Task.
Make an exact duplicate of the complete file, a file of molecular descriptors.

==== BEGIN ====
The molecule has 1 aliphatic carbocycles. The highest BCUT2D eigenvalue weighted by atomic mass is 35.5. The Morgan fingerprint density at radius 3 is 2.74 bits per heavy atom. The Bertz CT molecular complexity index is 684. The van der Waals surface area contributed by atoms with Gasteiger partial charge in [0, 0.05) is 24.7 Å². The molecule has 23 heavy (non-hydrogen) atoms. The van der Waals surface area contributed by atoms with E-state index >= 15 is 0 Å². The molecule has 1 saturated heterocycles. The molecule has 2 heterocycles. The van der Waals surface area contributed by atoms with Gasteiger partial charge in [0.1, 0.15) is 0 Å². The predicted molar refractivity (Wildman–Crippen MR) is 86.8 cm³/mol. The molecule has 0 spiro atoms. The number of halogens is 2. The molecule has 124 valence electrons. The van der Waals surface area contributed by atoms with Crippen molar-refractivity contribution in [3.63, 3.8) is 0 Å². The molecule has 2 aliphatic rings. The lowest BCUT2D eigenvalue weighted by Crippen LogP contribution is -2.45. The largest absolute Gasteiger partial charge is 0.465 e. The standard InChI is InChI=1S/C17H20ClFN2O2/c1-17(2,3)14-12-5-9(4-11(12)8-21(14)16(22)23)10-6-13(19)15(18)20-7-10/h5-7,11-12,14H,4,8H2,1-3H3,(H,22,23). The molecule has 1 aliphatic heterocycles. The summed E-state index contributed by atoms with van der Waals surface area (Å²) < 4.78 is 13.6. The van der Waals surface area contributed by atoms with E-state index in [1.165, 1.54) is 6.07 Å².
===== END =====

The molecule has 1 aliphatic carbocycles. The highest BCUT2D eigenvalue weighted by atomic mass is 35.5. The Morgan fingerprint density at radius 3 is 2.74 bits per heavy atom. The Bertz CT molecular complexity index is 684. The van der Waals surface area contributed by atoms with Gasteiger partial charge in [0, 0.05) is 24.7 Å². The molecule has 23 heavy (non-hydrogen) atoms. The van der Waals surface area contributed by atoms with E-state index >= 15 is 0 Å². The molecule has 1 saturated heterocycles. The molecule has 2 heterocycles. The van der Waals surface area contributed by atoms with Gasteiger partial charge in [0.1, 0.15) is 0 Å². The predicted molar refractivity (Wildman–Crippen MR) is 86.8 cm³/mol. The molecule has 0 spiro atoms. The number of halogens is 2. The molecule has 124 valence electrons. The van der Waals surface area contributed by atoms with Crippen molar-refractivity contribution in [3.63, 3.8) is 0 Å². The molecule has 2 aliphatic rings. The lowest BCUT2D eigenvalue weighted by Crippen LogP contribution is -2.45. The largest absolute Gasteiger partial charge is 0.465 e. The standard InChI is InChI=1S/C17H20ClFN2O2/c1-17(2,3)14-12-5-9(4-11(12)8-21(14)16(22)23)10-6-13(19)15(18)20-7-10/h5-7,11-12,14H,4,8H2,1-3H3,(H,22,23). The molecule has 1 aliphatic heterocycles. The summed E-state index contributed by atoms with van der Waals surface area (Å²) < 4.78 is 13.6. The van der Waals surface area contributed by atoms with E-state index in [1.165, 1.54) is 6.07 Å².